It wouldn't take too many of this kind of "throw-off" to add to any frazzlement I may have had going; and while there have been times when all has gone mostly smoothly, there have been other times when whatever I had planned when I left the house had been completely changed at any point along the way.
Screen-visibility aside, finding a corner outside where I might be able to check on one thing or another online (only to to discover slow loading), and/or phones that don't keep their connection in one or another store have all been issues.
All of this (although I certainly haven't covered everything) is the stuff on the "keeping-track" end of things that kind of tells the rest of the story.
Even when I'm in a car, however, it isn't that much different. The "frazzlement causes" are different. Weather isn't generally a cause. Neither is a walk between, say, one place and the other two or three errands.
But, if I'm with someone there is their time to consider. Since I'm a flexible (and try to be) thoughtful person, I'll adjust if I think I'll make things easier for the other person. Besides, being in a car makes no difference when the "surprise" is related to electronic transfers, cards, etc. etc.
Since a good part of the time I don't write down plans/steps for a trip out, I obviously keep it all in my head (and I'm thankful that I can). What has so often happened, however, is that if a "throw-off" is a big enough one, I imagine I probably shift from my calm, organized, efficient, mode of operating into some kind of almost immediate "kick" into a "stress-type of mode" (one or another kind, or type, of "frazzlement"; which I have frequently described as "short-circuiting" (often, once I get into one or another establishment (especially a crowded one), and feel knocked enough off my usually solid footing/grounding to start a "cycle of kind-of-upset".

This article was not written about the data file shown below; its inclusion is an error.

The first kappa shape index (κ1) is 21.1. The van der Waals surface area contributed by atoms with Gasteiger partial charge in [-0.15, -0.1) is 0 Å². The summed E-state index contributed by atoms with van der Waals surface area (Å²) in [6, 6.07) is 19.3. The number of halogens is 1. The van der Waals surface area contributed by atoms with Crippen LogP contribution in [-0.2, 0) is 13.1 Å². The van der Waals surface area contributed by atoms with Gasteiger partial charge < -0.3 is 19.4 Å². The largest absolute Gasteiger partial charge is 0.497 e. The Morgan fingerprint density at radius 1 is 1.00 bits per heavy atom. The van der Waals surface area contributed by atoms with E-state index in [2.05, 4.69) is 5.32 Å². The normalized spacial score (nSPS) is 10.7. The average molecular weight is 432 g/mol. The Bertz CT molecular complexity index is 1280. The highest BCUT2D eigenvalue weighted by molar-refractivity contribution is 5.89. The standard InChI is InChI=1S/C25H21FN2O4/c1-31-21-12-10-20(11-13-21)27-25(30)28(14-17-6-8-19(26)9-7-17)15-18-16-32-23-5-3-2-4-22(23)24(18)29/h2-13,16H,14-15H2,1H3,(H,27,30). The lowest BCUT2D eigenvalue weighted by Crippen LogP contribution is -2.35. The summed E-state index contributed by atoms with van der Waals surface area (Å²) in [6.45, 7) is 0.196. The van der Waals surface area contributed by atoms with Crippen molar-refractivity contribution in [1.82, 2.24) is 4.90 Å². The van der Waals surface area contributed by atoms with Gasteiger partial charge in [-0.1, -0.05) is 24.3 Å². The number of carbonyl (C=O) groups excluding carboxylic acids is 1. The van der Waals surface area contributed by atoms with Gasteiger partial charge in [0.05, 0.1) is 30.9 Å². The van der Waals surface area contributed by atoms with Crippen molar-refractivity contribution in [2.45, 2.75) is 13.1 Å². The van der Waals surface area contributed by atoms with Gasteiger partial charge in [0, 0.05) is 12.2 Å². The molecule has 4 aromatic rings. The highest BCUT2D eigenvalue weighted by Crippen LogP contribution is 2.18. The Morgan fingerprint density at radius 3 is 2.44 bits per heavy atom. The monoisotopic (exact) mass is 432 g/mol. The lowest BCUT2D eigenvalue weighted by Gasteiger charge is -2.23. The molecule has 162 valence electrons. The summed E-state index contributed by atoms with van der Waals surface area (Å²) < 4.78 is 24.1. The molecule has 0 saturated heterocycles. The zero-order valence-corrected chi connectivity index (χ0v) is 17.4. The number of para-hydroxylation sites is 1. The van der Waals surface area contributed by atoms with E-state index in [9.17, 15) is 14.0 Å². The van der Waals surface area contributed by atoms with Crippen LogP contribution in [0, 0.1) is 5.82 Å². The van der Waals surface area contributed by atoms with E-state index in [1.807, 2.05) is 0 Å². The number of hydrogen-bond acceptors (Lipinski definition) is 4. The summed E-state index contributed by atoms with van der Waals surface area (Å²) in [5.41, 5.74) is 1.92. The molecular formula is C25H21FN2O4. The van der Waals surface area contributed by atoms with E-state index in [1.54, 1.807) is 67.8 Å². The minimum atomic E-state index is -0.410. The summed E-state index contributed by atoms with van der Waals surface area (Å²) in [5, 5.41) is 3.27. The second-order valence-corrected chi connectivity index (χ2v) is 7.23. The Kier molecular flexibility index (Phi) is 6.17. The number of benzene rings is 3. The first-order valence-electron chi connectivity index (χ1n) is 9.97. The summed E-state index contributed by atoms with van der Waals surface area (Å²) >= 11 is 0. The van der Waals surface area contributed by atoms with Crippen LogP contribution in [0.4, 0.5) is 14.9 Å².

Something that does not help is that this kind of thing has been a part of my life for so long, I pretty much feel closer and closer to a saturation point about it, rather than, say, getting used to it.
I think of other people who walk (and maybe who aren't nearly as organized and (ordinarily) on top of things as I am, and I think of, say, some elderly people in some situations. I'll eventually fined a way to tie all this in with some of those people.
In the meantime, I also think of myself and how often I've looked like a frazzled mess when I'm somewhere that otherwise wouldn't involve such frazzlement (like the local and familiar grocery store that I've been shopping at for years).
Without the convenience and shelter of my own car, I pretty much most often (and for one reason or another) have "an outside me" (that's, to one degree or another, some version of a frazzled, or "frazzled-ish" mess) and an "inside me" (the "regular me", or at least as "regular me" as I can be under a sometimes challenging, unique and/or "non-regular" situation).